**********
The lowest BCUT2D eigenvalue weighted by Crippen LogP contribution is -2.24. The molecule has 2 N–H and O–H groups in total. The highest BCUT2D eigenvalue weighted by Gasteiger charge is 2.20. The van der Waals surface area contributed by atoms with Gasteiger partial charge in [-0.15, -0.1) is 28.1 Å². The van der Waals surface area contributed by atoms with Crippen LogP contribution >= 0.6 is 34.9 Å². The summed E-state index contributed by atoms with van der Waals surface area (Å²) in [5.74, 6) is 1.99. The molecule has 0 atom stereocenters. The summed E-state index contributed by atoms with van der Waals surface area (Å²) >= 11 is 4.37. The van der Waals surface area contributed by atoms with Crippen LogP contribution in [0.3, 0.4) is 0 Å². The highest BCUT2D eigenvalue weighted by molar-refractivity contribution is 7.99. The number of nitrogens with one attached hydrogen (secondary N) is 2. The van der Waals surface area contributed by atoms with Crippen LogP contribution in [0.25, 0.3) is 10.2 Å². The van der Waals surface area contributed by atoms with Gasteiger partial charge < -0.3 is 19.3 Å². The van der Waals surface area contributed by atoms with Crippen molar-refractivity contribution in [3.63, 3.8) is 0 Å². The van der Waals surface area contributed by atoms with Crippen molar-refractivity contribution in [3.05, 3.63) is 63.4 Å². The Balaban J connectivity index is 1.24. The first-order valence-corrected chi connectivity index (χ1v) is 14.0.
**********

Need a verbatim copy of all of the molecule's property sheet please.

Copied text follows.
The lowest BCUT2D eigenvalue weighted by Crippen LogP contribution is -2.24. The molecule has 2 N–H and O–H groups in total. The highest BCUT2D eigenvalue weighted by Gasteiger charge is 2.20. The van der Waals surface area contributed by atoms with Gasteiger partial charge in [-0.15, -0.1) is 28.1 Å². The van der Waals surface area contributed by atoms with Crippen LogP contribution >= 0.6 is 34.9 Å². The summed E-state index contributed by atoms with van der Waals surface area (Å²) in [5.74, 6) is 1.99. The molecule has 0 atom stereocenters. The summed E-state index contributed by atoms with van der Waals surface area (Å²) >= 11 is 4.37. The van der Waals surface area contributed by atoms with Crippen LogP contribution in [0.3, 0.4) is 0 Å². The highest BCUT2D eigenvalue weighted by molar-refractivity contribution is 7.99. The number of nitrogens with one attached hydrogen (secondary N) is 2. The van der Waals surface area contributed by atoms with Crippen LogP contribution in [0.25, 0.3) is 10.2 Å². The van der Waals surface area contributed by atoms with Gasteiger partial charge < -0.3 is 19.3 Å². The van der Waals surface area contributed by atoms with Crippen molar-refractivity contribution in [3.63, 3.8) is 0 Å². The van der Waals surface area contributed by atoms with Crippen molar-refractivity contribution in [3.05, 3.63) is 63.4 Å². The Balaban J connectivity index is 1.24. The first-order valence-corrected chi connectivity index (χ1v) is 14.0.